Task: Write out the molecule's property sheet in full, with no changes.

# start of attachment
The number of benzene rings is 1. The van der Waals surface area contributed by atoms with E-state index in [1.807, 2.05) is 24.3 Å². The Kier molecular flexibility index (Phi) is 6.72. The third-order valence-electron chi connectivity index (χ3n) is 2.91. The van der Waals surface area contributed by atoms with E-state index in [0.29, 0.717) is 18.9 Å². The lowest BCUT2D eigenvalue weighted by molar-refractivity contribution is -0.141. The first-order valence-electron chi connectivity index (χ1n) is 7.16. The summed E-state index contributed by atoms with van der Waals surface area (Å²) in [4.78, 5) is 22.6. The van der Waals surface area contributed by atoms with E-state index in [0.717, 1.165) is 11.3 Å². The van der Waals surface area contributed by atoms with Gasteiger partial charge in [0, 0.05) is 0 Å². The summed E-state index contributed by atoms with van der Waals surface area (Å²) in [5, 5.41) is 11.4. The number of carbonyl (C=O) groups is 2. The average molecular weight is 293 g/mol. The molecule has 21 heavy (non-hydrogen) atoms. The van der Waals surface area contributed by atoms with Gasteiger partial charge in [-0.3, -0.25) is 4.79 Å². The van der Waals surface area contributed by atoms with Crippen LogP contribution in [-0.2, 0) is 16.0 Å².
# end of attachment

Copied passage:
The number of benzene rings is 1. The van der Waals surface area contributed by atoms with E-state index in [1.807, 2.05) is 24.3 Å². The Kier molecular flexibility index (Phi) is 6.72. The third-order valence-electron chi connectivity index (χ3n) is 2.91. The van der Waals surface area contributed by atoms with E-state index in [0.29, 0.717) is 18.9 Å². The lowest BCUT2D eigenvalue weighted by molar-refractivity contribution is -0.141. The first-order valence-electron chi connectivity index (χ1n) is 7.16. The summed E-state index contributed by atoms with van der Waals surface area (Å²) in [4.78, 5) is 22.6. The van der Waals surface area contributed by atoms with E-state index in [0.717, 1.165) is 11.3 Å². The van der Waals surface area contributed by atoms with Gasteiger partial charge in [0, 0.05) is 0 Å². The summed E-state index contributed by atoms with van der Waals surface area (Å²) in [5, 5.41) is 11.4. The number of carbonyl (C=O) groups is 2. The average molecular weight is 293 g/mol. The molecule has 21 heavy (non-hydrogen) atoms. The van der Waals surface area contributed by atoms with Gasteiger partial charge in [-0.3, -0.25) is 4.79 Å². The van der Waals surface area contributed by atoms with Crippen LogP contribution in [-0.2, 0) is 16.0 Å².